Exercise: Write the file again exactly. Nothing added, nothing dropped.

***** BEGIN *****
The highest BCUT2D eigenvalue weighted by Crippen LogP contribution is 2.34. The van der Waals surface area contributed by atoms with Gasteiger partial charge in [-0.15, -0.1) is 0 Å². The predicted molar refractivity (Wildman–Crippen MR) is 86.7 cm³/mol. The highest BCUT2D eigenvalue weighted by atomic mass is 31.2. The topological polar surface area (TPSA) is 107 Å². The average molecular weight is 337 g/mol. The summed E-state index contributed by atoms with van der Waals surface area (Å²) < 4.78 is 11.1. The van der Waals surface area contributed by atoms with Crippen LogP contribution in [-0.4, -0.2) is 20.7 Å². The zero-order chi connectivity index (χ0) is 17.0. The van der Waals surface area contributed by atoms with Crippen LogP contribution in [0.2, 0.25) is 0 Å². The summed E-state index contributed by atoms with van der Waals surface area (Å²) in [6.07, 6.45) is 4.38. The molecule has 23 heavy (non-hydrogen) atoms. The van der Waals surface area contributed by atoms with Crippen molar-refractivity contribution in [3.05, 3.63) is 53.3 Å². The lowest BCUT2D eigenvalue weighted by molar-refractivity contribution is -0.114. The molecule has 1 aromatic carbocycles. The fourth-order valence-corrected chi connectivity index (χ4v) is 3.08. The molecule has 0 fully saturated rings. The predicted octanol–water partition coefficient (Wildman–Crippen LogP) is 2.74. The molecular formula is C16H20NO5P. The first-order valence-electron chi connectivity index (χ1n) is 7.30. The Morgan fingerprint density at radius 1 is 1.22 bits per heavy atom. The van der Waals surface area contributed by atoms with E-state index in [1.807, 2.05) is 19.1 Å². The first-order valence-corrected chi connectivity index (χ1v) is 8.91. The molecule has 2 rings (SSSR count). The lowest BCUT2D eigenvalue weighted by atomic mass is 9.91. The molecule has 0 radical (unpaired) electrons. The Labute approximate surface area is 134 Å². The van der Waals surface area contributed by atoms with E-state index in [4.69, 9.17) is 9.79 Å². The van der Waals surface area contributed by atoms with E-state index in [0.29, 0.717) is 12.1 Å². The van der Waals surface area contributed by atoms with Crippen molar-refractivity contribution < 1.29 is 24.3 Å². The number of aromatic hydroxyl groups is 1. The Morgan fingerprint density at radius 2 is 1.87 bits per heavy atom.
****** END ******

The highest BCUT2D eigenvalue weighted by Crippen LogP contribution is 2.34. The van der Waals surface area contributed by atoms with Gasteiger partial charge in [-0.15, -0.1) is 0 Å². The predicted molar refractivity (Wildman–Crippen MR) is 86.7 cm³/mol. The highest BCUT2D eigenvalue weighted by atomic mass is 31.2. The topological polar surface area (TPSA) is 107 Å². The average molecular weight is 337 g/mol. The summed E-state index contributed by atoms with van der Waals surface area (Å²) < 4.78 is 11.1. The van der Waals surface area contributed by atoms with Crippen LogP contribution in [-0.4, -0.2) is 20.7 Å². The zero-order chi connectivity index (χ0) is 17.0. The van der Waals surface area contributed by atoms with Crippen LogP contribution in [0.2, 0.25) is 0 Å². The summed E-state index contributed by atoms with van der Waals surface area (Å²) in [6.07, 6.45) is 4.38. The molecule has 23 heavy (non-hydrogen) atoms. The van der Waals surface area contributed by atoms with Crippen molar-refractivity contribution in [3.05, 3.63) is 53.3 Å². The lowest BCUT2D eigenvalue weighted by molar-refractivity contribution is -0.114. The molecule has 1 aromatic carbocycles. The fourth-order valence-corrected chi connectivity index (χ4v) is 3.08. The molecule has 0 fully saturated rings. The predicted octanol–water partition coefficient (Wildman–Crippen LogP) is 2.74. The molecular formula is C16H20NO5P. The first-order valence-electron chi connectivity index (χ1n) is 7.30. The Morgan fingerprint density at radius 1 is 1.22 bits per heavy atom. The van der Waals surface area contributed by atoms with E-state index in [1.807, 2.05) is 19.1 Å². The first-order valence-corrected chi connectivity index (χ1v) is 8.91. The molecule has 2 rings (SSSR count). The lowest BCUT2D eigenvalue weighted by atomic mass is 9.91. The molecule has 0 radical (unpaired) electrons. The Labute approximate surface area is 134 Å². The van der Waals surface area contributed by atoms with E-state index in [4.69, 9.17) is 9.79 Å². The van der Waals surface area contributed by atoms with E-state index in [0.29, 0.717) is 12.1 Å². The van der Waals surface area contributed by atoms with Crippen molar-refractivity contribution < 1.29 is 24.3 Å². The number of aromatic hydroxyl groups is 1. The Morgan fingerprint density at radius 2 is 1.87 bits per heavy atom.